Ballot Initiative H.J.R. 2 establishes that marriage between a man and a woman is the only domestic legal union recognized in that state. Click here to read H.J.R. 2 as it appears on the Nov. 7 ballot.

    CMC Recommendation: Vote “Yes” on Ballot Initiative H.J.R. 2

    South Carolina
    Amendment 1 provides that the institution of marriage in South Carolina consists only of the union between one man and one woman. If passed, no other domestic union would be considered valid and legal.

    A resident of South Carolina who believes the biblical definition of marriage should prevail recently said, “If we allow marriage to mean anything in South Carolina, it will mean nothing.” This is one voice, but it reflects the views of people motivated to put the measure to a vote.
    Click here to read South Carolina Amendment 1 as it appears on the Nov. 7 ballot.
    CMC Recommendation: Vote “Yes” on South Carolina Amendment 1

    South Dakota
    Constitutional Amendment C is an amendment to Article XXI of the South Dakota Constitution relating to marriage. South Dakota statutes currently limit marriage to unions between a man and a woman. However, the State Constitution does not address marriage.

    Amendment C would amend the State Constitution to allow and recognize marriage only between a man and a woman. It would also prohibit the Legislature from allowing or recognizing civil unions, domestic partnerships or other quasi-marital relationships between two or more persons regardless of sex.
    Click here to read South Dakota Amendment C as it appears on the Nov. 7 ballot.
    CMC Recommendation: Vote “Yes” on South Dakota Amendment C

    Tennessee
    Passage of Amendment 1 would define marriage as being between one man and one woman.
    Click here to read Tennessee Amendment 1 as it appears on the Nov. 7 ballot.

    CMC Recommendation: Vote “Yes” on Tennessee Amendment 1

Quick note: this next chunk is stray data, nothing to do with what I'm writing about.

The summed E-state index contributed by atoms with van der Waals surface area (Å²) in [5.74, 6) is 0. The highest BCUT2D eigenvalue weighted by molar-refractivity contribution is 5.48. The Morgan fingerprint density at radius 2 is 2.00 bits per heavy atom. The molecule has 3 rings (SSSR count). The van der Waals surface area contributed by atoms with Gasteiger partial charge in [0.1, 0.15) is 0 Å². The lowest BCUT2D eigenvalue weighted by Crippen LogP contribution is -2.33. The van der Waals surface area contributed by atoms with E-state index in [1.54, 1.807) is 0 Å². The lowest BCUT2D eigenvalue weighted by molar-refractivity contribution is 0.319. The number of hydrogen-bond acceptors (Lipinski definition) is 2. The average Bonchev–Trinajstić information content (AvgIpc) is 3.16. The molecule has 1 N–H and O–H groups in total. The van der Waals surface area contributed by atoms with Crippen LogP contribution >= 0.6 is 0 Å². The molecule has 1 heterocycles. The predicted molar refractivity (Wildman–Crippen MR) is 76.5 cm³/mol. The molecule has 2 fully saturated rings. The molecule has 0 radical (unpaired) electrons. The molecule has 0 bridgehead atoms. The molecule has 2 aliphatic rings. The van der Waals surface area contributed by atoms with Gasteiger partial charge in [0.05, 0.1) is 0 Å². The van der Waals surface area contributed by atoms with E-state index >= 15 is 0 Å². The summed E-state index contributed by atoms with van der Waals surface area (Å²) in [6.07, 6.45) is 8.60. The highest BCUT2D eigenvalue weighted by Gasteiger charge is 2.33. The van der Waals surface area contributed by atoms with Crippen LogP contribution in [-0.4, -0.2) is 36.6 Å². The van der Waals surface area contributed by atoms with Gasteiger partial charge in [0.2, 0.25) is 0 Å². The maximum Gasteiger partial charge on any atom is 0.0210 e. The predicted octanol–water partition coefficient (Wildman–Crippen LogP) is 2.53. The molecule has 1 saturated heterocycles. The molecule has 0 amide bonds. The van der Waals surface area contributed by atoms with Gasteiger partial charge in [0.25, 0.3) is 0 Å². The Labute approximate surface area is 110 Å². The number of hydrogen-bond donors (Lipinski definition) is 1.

Virginia
    If approved by the voters, Question 1 on the Nov. 7 ballot would make a ban on same-sex marriage part of the Constitution of Virginia. The proposed amendment adds a definition of marriage as the “union between one man and one woman” to the Constitution’s Bill of Rights and prohibits Virginia and its counties, cities, and towns from creating or recognizing any legal status by any name which is comparable to marriage.
    Click here to read Virginia Question 1 as it appears on the Nov. 7 ballot.

    CMC Recommendation: Vote “Yes” on Virginia Question 1

    Wisconsin
    Question 1 on the Wisconsin ballot addresses the definition of marriage. Under present Wisconsin law, only a marriage between a husband and a wife is recognized as valid in this state. A husband is commonly defined as a man who is married to a woman, and a wife is commonly defined as a woman who is married to a man.

    A “yes” vote would make the existing restriction on marriage as a union between a man and a woman part of the state constitution, and would prohibit any recognition of the validity of a marriage between persons other than one man and one woman.

    Click here to read Wisconsin Question 1 as it appears on the Nov. 7 ballot.

    CMC Recommendation: Vote “Yes” on Wisconsin Question 1

  • Cloning Missouri’s Amendment 2 Could Make Cloning a Constitutional Right